Like most veteran bands who have survived with minimal lineup changes (this version of DM has been together since 1983), Depeche Mode benefits from having very clearly defined roles for each member. Gore is the songwriter, Wilder the production man, Gahan the singer and Fletcher the band manager.
“When it comes to making major decisions, it’s actually quite easy because we have such specific roles as individuals within the group,” says Wilder. “As the years have gone by, we’ve tended to actually make those roles even more specific. We’ve now honed those down to what everyone does best and nobody tries to do something within the group that somebody else can do better.
“For example, I don’t try to write songs anymore because I’ve come to realize that Martin’s a better songwriter than I am. But, by the same token, he doesn’t really step on my toes when we’re in the studio because he knows I’m much more interested in production and perhaps better at doing certain things in the studio. He becomes bored in the studio. Once he writes a song, he tends to lose interest.”
Fletcher is so adept at handing the non-musical aspects of Depeche Mode that the group can afford the luxury of being totally self-managed. “Marketing, tour questions, you know… there are so many things to be done once a record gets rolling. There are so many decisions to be made. It’s much more complicated these days. But I enjoy all of that,” says Fletcher.
With a big Depeche Mode tour about to commence, Fletcher figures to be a busy man in 1993 and possibly during the early portions of 1994. The DM tour is slated to arrive in the United States sometime in the second half of ‘93.
Fletcher says the band would like to avoid playing large outdoor stadiums on this tour. “It was a great honor to play in front of so many people [the last few tours],” says Fletcher. “But I think in the future, we want to shy away from playing in front of such huge crowds. It’s great fun but you tend to lose the relationship between you and the audience. We’ll still try to get across to as many fans as possible. Maybe we’ll have to give more concerts.”
Given Depeche Mode’s enormous popularity, it’s interesting to note that the band initially played second fiddle to fellow Brit synthesizer groups like the Human League and Soft Cell. Many of these “haircut” groups scored immediate U.S. hits in the early eighties, but today, virtually all of them have fallen into obscurity.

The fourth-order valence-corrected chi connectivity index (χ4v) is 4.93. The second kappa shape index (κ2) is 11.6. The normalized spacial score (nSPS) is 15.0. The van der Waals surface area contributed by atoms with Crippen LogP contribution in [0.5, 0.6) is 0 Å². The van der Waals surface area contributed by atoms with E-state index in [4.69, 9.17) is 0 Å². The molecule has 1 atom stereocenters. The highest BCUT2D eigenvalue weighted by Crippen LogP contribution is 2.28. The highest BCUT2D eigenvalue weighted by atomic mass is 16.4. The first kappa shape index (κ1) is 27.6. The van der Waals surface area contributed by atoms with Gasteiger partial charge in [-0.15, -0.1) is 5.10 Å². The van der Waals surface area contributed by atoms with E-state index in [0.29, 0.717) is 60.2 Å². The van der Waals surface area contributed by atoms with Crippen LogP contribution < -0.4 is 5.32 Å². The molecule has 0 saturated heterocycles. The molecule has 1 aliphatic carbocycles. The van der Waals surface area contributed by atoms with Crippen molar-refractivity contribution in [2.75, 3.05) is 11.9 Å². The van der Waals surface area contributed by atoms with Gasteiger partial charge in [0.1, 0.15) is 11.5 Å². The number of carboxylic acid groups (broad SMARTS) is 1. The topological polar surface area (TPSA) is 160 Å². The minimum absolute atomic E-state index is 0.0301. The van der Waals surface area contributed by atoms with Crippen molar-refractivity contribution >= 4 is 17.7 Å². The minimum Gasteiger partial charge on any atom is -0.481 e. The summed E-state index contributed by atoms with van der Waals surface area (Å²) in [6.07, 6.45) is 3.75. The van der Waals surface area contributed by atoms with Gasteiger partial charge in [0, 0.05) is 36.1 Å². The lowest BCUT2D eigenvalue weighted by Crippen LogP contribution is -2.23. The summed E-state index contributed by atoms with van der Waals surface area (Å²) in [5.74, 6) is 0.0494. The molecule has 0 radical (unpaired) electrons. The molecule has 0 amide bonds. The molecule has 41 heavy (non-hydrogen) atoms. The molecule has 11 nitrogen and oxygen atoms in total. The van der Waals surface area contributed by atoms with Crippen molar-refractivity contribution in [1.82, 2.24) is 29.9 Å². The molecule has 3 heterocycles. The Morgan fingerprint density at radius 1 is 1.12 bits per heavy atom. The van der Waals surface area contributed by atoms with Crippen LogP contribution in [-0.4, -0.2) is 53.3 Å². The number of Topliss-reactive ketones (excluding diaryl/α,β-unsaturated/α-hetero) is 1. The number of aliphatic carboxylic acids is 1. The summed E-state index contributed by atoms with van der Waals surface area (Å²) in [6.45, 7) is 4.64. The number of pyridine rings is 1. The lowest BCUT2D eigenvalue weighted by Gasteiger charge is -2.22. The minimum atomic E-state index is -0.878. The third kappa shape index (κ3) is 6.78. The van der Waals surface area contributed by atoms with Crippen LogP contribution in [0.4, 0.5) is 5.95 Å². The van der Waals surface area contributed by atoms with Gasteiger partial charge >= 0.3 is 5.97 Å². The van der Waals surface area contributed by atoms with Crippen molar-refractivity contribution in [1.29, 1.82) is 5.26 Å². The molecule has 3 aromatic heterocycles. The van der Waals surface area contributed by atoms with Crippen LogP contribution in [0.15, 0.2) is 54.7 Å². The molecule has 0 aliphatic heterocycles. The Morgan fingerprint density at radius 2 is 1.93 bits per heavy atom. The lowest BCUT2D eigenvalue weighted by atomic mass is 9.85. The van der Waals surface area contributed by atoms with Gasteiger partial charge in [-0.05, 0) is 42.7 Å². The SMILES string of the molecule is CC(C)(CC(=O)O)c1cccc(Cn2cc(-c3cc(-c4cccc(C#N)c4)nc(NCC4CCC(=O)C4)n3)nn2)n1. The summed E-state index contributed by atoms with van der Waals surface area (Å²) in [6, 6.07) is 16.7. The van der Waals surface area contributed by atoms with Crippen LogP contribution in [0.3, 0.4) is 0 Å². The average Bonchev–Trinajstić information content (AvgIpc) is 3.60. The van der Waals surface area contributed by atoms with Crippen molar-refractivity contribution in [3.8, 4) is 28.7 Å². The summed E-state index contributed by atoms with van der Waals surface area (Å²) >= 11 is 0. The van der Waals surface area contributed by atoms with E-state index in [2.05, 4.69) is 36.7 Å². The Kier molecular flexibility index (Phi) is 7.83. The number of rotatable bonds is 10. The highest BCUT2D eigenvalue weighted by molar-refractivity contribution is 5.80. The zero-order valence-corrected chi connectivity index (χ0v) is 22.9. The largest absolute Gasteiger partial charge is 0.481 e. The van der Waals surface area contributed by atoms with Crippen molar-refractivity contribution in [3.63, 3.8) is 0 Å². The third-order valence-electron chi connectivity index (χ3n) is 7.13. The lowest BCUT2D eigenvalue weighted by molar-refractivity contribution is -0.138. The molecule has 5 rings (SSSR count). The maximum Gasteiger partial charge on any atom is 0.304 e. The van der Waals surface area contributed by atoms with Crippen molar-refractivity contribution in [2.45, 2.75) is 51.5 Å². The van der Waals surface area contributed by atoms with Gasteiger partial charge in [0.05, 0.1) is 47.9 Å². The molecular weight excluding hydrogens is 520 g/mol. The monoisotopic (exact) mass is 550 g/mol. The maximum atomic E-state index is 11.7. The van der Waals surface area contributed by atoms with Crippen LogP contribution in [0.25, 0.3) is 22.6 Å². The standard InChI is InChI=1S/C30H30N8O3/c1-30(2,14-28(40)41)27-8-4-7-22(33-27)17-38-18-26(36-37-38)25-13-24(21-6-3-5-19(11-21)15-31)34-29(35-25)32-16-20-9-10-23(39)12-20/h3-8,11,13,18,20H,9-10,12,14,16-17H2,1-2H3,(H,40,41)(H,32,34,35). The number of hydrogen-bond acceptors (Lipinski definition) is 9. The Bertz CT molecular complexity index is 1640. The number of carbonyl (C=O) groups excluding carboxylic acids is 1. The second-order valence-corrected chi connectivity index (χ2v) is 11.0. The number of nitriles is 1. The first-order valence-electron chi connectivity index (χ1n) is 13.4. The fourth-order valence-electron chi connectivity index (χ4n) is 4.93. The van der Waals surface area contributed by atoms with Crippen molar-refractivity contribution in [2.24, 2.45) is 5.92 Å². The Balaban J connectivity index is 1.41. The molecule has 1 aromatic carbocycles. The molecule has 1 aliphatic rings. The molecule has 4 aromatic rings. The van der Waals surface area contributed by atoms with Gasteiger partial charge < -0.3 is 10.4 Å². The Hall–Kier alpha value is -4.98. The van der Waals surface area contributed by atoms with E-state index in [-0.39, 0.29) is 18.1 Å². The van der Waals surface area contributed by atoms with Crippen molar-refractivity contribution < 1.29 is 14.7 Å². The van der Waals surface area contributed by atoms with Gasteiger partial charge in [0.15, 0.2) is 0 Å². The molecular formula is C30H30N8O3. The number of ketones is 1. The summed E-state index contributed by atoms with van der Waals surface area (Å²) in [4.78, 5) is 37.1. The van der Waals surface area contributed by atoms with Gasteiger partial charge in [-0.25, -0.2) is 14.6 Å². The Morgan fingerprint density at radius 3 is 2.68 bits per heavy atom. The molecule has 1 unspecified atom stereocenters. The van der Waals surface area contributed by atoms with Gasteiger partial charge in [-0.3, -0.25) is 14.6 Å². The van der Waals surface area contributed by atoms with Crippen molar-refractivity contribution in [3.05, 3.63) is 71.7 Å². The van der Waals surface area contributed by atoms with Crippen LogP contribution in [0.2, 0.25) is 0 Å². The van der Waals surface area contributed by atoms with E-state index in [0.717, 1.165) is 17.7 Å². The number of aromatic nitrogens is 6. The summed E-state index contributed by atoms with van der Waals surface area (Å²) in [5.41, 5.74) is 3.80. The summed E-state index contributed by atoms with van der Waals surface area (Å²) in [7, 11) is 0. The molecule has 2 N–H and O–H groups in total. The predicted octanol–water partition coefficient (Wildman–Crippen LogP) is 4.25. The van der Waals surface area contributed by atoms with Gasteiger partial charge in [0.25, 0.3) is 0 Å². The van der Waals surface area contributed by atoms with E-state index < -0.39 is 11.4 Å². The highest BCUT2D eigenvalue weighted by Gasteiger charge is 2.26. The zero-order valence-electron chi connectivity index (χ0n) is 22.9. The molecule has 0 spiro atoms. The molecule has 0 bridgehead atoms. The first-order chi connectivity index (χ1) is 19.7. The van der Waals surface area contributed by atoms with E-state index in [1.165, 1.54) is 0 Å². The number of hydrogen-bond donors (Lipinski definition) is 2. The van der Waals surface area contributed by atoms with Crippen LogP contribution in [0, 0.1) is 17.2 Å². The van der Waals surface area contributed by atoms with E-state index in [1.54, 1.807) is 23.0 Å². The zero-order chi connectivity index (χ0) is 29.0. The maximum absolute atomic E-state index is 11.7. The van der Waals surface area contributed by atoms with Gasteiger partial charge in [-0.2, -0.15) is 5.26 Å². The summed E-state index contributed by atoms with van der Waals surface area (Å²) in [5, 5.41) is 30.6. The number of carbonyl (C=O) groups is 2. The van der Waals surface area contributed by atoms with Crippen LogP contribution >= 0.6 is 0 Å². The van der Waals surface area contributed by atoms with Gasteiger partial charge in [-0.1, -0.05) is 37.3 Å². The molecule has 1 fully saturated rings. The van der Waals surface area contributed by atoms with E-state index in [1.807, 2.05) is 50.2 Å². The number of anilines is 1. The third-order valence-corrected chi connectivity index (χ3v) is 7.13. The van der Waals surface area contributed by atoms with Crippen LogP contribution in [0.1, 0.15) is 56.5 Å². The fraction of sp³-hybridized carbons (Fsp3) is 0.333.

In contrast, Depeche Mode’s ascension to stardom was far more gradual and its success far less ephemeral. The band didn’t achieve its first hit until 1985 when “People Are People” climbed to Number Thirteen on the singles chart. Wilder believes that, besides strong songwriting, the group owes its popularity and durability to its usually captivating live performances.
“Over the years, we’ve had a powerful live act, for tone reason or another,” he remarks. “[As a partial reason] we’ve been able to attract a strong, loyal following that’s stuck with us. And they come back each time and they bring their friends. So it’s just grown naturally. It was only on the last record where that steady incline increased and went through the roof.”
Understanding the sociological appeal of star rock groups is usually a fairly simple matter. The early Beatles were lovable mop-tops who presented a fashionable but well-scrubbed image. Conversely, the Rolling Stones offered a strong dose of sex and rebellion to an audience primed for both.
But Depeche Mode’s mainstream success if at least a little peculiar given the group’s penchant for sometimes dark and depressing material. The typically bleak “Blasphemous Rumors,” one of the groups better songs, can be interpreted as a harsh condemnation of an unloving Christian God. And its aptly titled 1986 Black Celebration album - perhaps the group’s gloomiest - is the type of record that would seem more suited to the minority of teenage outcasts than the majority of All-American mall rats who seem to make up most of the group’s audience.